Rightfully (moving forward) I should rename this to OS X Things and remove the Mac.
Of course almost all of the posts really do refer to “Mac OS X Things”, so I should leave it alone.
There is a post about postfix getting stepped on.
There should be a post about the removal of /private/etc/apache2/users/* which sort of messed up my web serving since I actually included those files. Well, not me, the apache2 port in MacPorts caused them to be included.
I am back up and running pretty much completely in OS X (as opposed to Mac OS X) not server.
After installing OS X 10.8 Mountain Lion, a few things in our web development environment stopped working (namely Apache with multiple vhosts, BIND/wildcard DNS, Phusion Passenger and the rmagick2 gem, and postfix). The reason being is that Apple overwrites all of the configuration files that those tools rely on (although the old ones are all backed up with an appended ~previous, so fixing is relatively straightforward). We rely on postfix for sending mail locally via smtp using PHP’s mail() (i.e. sendmail) or Rails’ ActionMailer.
Fix for postfix in Mac OS X 10.8 Mountain Lion.
I didn’t find the backup copy of the plist – mine were just, simply, blasted.
The bash shell used in the Terminal application can be tweaked a little for better interactive experience, by saving the following lines as .intputrc in your home directory:
via Advanced readline settings for bash in Terminal – Mac OS X Hints.
The behavior of ‘bash’ is changed by more files that .bash_profile. In particular, the ‘readline’ settings are found in .inputrc – bashed my head against the wall for a while on a system that didn’t ignore case on filename completion.
There are several hints on this site for unmounting a partition at login, but a better way to make this happen can be used. You need to create an entry point in your filesystem table to tell the OS not to mount that specific volume, and this is relatively easy. In Mac OS X, and under Linux and others unix systems, the volume mounting configuration file is located in /etc/fstab. This file in Mac OS X Tiger is empty in Panther, its commented, but type man fstab in Terminal to read some important information.
via Prevent a given partition from mounting at boot – Mac OS X Hints.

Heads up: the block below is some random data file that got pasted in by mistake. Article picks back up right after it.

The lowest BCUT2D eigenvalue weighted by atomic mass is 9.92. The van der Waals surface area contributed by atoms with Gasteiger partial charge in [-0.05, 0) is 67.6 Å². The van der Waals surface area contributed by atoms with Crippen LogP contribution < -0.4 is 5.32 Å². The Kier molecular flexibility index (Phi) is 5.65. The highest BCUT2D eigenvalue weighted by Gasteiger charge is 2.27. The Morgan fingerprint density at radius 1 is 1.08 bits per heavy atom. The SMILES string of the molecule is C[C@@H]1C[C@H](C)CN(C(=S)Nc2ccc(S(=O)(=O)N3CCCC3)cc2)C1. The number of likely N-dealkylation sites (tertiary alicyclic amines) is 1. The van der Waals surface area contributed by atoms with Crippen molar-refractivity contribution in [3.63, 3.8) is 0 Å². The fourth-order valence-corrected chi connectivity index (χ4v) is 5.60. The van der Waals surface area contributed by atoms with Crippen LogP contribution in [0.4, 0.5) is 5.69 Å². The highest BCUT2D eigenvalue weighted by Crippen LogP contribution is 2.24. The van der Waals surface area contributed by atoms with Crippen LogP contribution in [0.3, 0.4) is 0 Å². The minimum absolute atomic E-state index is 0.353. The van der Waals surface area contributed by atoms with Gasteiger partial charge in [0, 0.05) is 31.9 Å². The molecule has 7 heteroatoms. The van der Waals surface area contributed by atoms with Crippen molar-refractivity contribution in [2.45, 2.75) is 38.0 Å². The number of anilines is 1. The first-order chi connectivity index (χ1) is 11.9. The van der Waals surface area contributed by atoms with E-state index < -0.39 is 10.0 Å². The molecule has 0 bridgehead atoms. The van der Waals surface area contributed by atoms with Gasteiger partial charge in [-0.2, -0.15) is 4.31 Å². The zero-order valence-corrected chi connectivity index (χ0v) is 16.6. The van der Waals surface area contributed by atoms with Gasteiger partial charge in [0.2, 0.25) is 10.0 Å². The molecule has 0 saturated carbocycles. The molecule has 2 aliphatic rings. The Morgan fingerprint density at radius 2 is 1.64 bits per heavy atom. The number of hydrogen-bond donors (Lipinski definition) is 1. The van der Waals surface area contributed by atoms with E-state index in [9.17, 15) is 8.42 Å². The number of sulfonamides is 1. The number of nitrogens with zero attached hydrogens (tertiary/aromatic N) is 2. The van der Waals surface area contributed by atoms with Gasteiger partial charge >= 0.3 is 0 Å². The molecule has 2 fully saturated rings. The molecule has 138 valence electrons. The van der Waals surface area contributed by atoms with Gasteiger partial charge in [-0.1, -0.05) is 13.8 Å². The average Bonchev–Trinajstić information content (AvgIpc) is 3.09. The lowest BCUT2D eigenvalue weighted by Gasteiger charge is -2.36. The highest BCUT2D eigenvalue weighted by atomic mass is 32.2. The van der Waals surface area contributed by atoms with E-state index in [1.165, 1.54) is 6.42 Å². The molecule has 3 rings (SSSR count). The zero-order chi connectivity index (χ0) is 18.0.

I defined a function in bash. I forgot what it was, specifically. I wanted to see all of the functions.
declare -f - functions+body
declare -F - functions
sudo rsync –dry-run –verbose –archive “/Volumes/black-hole/Clones/” “/Volumes/Media”
Terminal Tips: Enable “path view” in Finder:
defaults write com.apple.finder _FXShowPosixPathInTitle -bool YES
(Via The Unofficial Apple Weblog.)
THIS DOESN’T WORK. Logs get confused (logging stops). Haven’t figured out a way to make it *really* work on Leopard.
Receive syslog info from router on iMac (Leopard)
Posted: Nov 28, 2007 6:51 AM in response to: YamaLuha
To enable your Leopard system to receive network syslog submissions edit /System/Library/LaunchDaemons/com.apple.syslogd.plist and uncomment the lines specified in the comments so that the end of the file looks something like this.
NB – the NetworkListener is part of the Socket dict entry!!!
Then execute the following commands (wait a few seconds between commands):
sudo launchctl unload /System/Library/LaunchDaemons/com.apple.syslogd.plist
sudo launchctl load /System/Library/LaunchDaemons/com.apple.syslogd.plist
That is enough to get an apple base station to dump it’s log into the system log.
Sed is the ultimate stream editor. If that sounds strange, picture a stream flowing through a pipe. Okay, you can't see a stream if it's inside a pipe. That's what I get for attempting a flowing analogy. You want literature, read James Joyce.
Anyhow, sed is a marvelous utility. Unfortunately, most people never learn its real power. The language is very simple, but the documentation is terrible. The Solaris on-line manual pages for sed are five pages long, and two of those pages describe the 34 different errors you can get. A program that spends as much space documenting the errors than it does documenting the language has a serious learning curve.
Do not fret! It is not your fault you don't understand sed. I will cover sed completely. But I will describe the features in the order that I learned them. I didn't learn everything at once. You don't need to either.
Sed – An Introduction and Tutorial.
howto/ccache – MacPorts – Trac
This HOWTO covers how to enable building with ccache. It is a compiler cache. It uses the gcc -E switch and a hash to detect when a compilation can be satisfied from cache. The effect is that packages frequently compile 5-10 times faster than they would otherwise.
We’ll see how this changes behavior – installed 2008-06-06 05:00:00